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Question About Statute of Limitations


lilacbouquet
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I am working through the info on this site and getting ready to send validation/zombie debt letters. I am writing my own letters, though, and not using the templates -- I've seen some people here say that the collection agencies are now used to getting these boilerplate letters.

My question has to do with SOL. When does the clock start running on a debt? My specific question pertains to a debt that I incurred in 2005. The tradeline on my report says the date of first delinquency is 1/2006. The SOL in that state is six years. So, if the SOL starts from the date of first delinquency, it would have been up at the end of January 2012. I just want to make sure this is correct so I don't send a letter asking them to remove the item from my report if it is not really out of the SOL. Thanks.

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You're correct about how the statute of limitations is figured. However, keep in mind the SOL for suing you has nothing to do with the time limit that something negative can stay on your report.

With that said, something that is six years old on your credit report, generally speaking, has little to no effect on your score.

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Thank you.

Maybe I am misunderstanding the section of this site on zombie debt. The debt is out of SOL, but the company's last update to my report was 12/2011 (I pulled my report in January, so it may have been updated again since then). I was going to send a zombie debt letter to see if they would remove it from my report.

I know old items have little effect on my score, but I will be applying for a mortgage in several months. I would like to have as few negative items as possible, so I am willing to spend the time and postage to send validation letters, settlement offers, etc.

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Maybe I am misunderstanding the section of this site on zombie debt.

It's like this. Negative info can stay on your credit report for about 7 years. In other words, you default today, around March 2, 2019, the negative entry can stay on your report.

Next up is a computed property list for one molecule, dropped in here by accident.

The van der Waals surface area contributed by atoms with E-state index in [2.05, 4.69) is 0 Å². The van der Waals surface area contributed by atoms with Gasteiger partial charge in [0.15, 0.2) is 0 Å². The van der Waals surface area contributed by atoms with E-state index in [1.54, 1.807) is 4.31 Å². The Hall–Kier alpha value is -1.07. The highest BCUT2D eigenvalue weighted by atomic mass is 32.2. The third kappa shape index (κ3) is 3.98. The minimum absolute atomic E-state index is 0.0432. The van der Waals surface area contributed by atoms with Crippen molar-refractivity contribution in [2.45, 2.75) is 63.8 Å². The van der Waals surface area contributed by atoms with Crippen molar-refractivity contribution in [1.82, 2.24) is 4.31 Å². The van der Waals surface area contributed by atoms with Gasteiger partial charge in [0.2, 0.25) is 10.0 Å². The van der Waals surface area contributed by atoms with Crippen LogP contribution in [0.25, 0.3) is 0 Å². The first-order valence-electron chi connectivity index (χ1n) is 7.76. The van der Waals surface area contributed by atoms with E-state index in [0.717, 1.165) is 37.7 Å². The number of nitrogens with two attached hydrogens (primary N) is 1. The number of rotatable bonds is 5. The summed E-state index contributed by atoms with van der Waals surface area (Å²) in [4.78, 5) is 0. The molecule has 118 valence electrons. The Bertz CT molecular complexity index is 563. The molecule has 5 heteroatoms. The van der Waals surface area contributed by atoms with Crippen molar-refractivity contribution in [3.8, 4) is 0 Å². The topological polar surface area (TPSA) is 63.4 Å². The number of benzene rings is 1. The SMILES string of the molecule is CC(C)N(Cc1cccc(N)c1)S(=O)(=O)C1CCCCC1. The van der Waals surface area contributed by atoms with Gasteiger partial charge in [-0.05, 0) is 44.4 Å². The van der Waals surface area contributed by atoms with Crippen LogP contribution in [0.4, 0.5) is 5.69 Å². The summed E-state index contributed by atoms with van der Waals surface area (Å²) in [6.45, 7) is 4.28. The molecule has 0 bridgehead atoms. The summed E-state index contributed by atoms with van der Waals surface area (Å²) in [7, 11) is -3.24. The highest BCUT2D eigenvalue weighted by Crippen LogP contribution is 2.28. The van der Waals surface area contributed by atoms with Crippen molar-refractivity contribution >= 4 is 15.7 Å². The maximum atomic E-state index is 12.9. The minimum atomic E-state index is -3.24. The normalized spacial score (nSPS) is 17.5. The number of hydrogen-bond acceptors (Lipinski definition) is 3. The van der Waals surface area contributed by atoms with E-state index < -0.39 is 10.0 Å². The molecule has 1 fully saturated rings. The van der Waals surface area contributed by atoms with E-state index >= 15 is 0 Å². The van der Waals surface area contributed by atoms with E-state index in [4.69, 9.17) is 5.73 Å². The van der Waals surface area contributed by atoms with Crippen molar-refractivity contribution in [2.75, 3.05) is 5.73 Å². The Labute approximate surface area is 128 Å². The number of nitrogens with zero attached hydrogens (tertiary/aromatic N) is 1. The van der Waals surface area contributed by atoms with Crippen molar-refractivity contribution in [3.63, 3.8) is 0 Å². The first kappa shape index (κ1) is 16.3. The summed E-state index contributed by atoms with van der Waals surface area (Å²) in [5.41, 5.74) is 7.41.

Let's say the statute of limitations is six years. They can't legally sue you after March 2, 2018. However, they can report the debt as still in default.

The statute of limitations is legal (affirmative defense) argument that basically says, yeah I might owe it or even hell yes I owe it, BUT, it's past the statute of limitations so they can't legally collect.

In 30 years they can still send you a letter asking you to pay the debt. There are two states, Wisconsin and I think Mississippi, can't remember for sure, might be Minnestota, that extinguish the debt after the statute of limitations (statute of repose). Other than those two states, it's still a valid debt, they just can't make you pay it.

They can still "warn" others that you are a bad risk. In theory that is what credit reporting is for, to give a picture of your overall credit profile, not to only put on there what can legally be taken from you by judgement.

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Ah, thank you. The info and letters on this site make it sound like they are in violation of the law for reporting it after the SOL ended (the letter says something like "you are in violation of the FDCPA" due to something to do with the legal status of the debt. That's what confused me.

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Ah, thank you. The info and letters on this site make it sound like they are in violation of the law for reporting it after the SOL ended (the letter says something like "you are in violation of the FDCPA" due to something to do with the legal status of the debt. That's what confused me.

Unfortuantley, even on this great site, there is some misinformation. A lot of it is debatable, but on the issue of SOL and credit reporting, it's cut and dry.

With that said, that does not mean you can't get items removed even using a legal theory that is 100% wrong. If the debt is outside the statute of limitations to sue on, many times the other side will cave. They simply have everything to lose and nothing to gain if you decide to fight them, even with a totally flawed legal theory.

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